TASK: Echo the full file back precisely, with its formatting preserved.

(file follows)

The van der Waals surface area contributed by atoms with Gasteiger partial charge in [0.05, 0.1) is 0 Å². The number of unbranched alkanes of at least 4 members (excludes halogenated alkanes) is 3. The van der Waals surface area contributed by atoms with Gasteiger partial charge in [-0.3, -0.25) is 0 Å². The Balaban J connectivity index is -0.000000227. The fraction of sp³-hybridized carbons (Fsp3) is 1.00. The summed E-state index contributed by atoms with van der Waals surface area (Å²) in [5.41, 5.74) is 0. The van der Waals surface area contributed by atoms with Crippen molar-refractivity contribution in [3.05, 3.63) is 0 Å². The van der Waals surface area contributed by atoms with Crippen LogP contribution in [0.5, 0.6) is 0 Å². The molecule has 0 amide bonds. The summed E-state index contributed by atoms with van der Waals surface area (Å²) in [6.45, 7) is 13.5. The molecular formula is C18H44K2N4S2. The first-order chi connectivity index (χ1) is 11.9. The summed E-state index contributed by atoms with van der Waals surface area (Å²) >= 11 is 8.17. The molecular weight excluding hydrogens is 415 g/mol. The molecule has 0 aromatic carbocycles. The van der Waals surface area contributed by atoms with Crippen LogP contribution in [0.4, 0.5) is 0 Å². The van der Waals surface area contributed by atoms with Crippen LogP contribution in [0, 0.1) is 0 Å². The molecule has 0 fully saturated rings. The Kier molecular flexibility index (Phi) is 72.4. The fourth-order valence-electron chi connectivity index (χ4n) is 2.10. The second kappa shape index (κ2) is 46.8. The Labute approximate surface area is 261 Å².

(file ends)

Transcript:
The van der Waals surface area contributed by atoms with Gasteiger partial charge in [0.05, 0.1) is 0 Å². The number of unbranched alkanes of at least 4 members (excludes halogenated alkanes) is 3. The van der Waals surface area contributed by atoms with Gasteiger partial charge in [-0.3, -0.25) is 0 Å². The Balaban J connectivity index is -0.000000227. The fraction of sp³-hybridized carbons (Fsp3) is 1.00. The summed E-state index contributed by atoms with van der Waals surface area (Å²) in [5.41, 5.74) is 0. The van der Waals surface area contributed by atoms with Crippen molar-refractivity contribution in [3.05, 3.63) is 0 Å². The van der Waals surface area contributed by atoms with Crippen LogP contribution in [0.5, 0.6) is 0 Å². The molecule has 0 amide bonds. The summed E-state index contributed by atoms with van der Waals surface area (Å²) in [6.45, 7) is 13.5. The molecular formula is C18H44K2N4S2. The first-order chi connectivity index (χ1) is 11.9. The summed E-state index contributed by atoms with van der Waals surface area (Å²) >= 11 is 8.17. The molecular weight excluding hydrogens is 415 g/mol. The molecule has 0 aromatic carbocycles. The van der Waals surface area contributed by atoms with Crippen LogP contribution in [0.4, 0.5) is 0 Å². The van der Waals surface area contributed by atoms with Crippen LogP contribution in [0, 0.1) is 0 Å². The molecule has 0 fully saturated rings. The Kier molecular flexibility index (Phi) is 72.4. The fourth-order valence-electron chi connectivity index (χ4n) is 2.10. The second kappa shape index (κ2) is 46.8. The Labute approximate surface area is 261 Å².